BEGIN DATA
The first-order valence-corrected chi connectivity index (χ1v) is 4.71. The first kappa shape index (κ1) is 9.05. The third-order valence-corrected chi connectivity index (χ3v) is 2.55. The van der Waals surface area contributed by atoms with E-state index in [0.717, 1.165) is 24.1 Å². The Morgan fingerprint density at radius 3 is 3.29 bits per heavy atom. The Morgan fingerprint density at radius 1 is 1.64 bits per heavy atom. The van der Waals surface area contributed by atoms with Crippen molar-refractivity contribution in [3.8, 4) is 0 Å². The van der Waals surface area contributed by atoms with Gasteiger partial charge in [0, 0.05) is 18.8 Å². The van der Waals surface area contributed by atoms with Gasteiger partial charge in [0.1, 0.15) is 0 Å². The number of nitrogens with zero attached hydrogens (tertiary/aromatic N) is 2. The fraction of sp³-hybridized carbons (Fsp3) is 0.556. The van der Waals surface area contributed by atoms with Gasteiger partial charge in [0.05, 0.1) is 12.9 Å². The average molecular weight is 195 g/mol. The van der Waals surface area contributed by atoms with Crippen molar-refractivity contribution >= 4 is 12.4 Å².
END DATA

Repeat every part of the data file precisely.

The first-order valence-corrected chi connectivity index (χ1v) is 4.71. The first kappa shape index (κ1) is 9.05. The third-order valence-corrected chi connectivity index (χ3v) is 2.55. The van der Waals surface area contributed by atoms with E-state index in [0.717, 1.165) is 24.1 Å². The Morgan fingerprint density at radius 3 is 3.29 bits per heavy atom. The Morgan fingerprint density at radius 1 is 1.64 bits per heavy atom. The van der Waals surface area contributed by atoms with Crippen molar-refractivity contribution in [3.8, 4) is 0 Å². The van der Waals surface area contributed by atoms with Gasteiger partial charge in [0, 0.05) is 18.8 Å². The van der Waals surface area contributed by atoms with Gasteiger partial charge in [0.1, 0.15) is 0 Å². The number of nitrogens with zero attached hydrogens (tertiary/aromatic N) is 2. The fraction of sp³-hybridized carbons (Fsp3) is 0.556. The van der Waals surface area contributed by atoms with Gasteiger partial charge in [0.05, 0.1) is 12.9 Å². The average molecular weight is 195 g/mol. The van der Waals surface area contributed by atoms with Crippen molar-refractivity contribution >= 4 is 12.4 Å².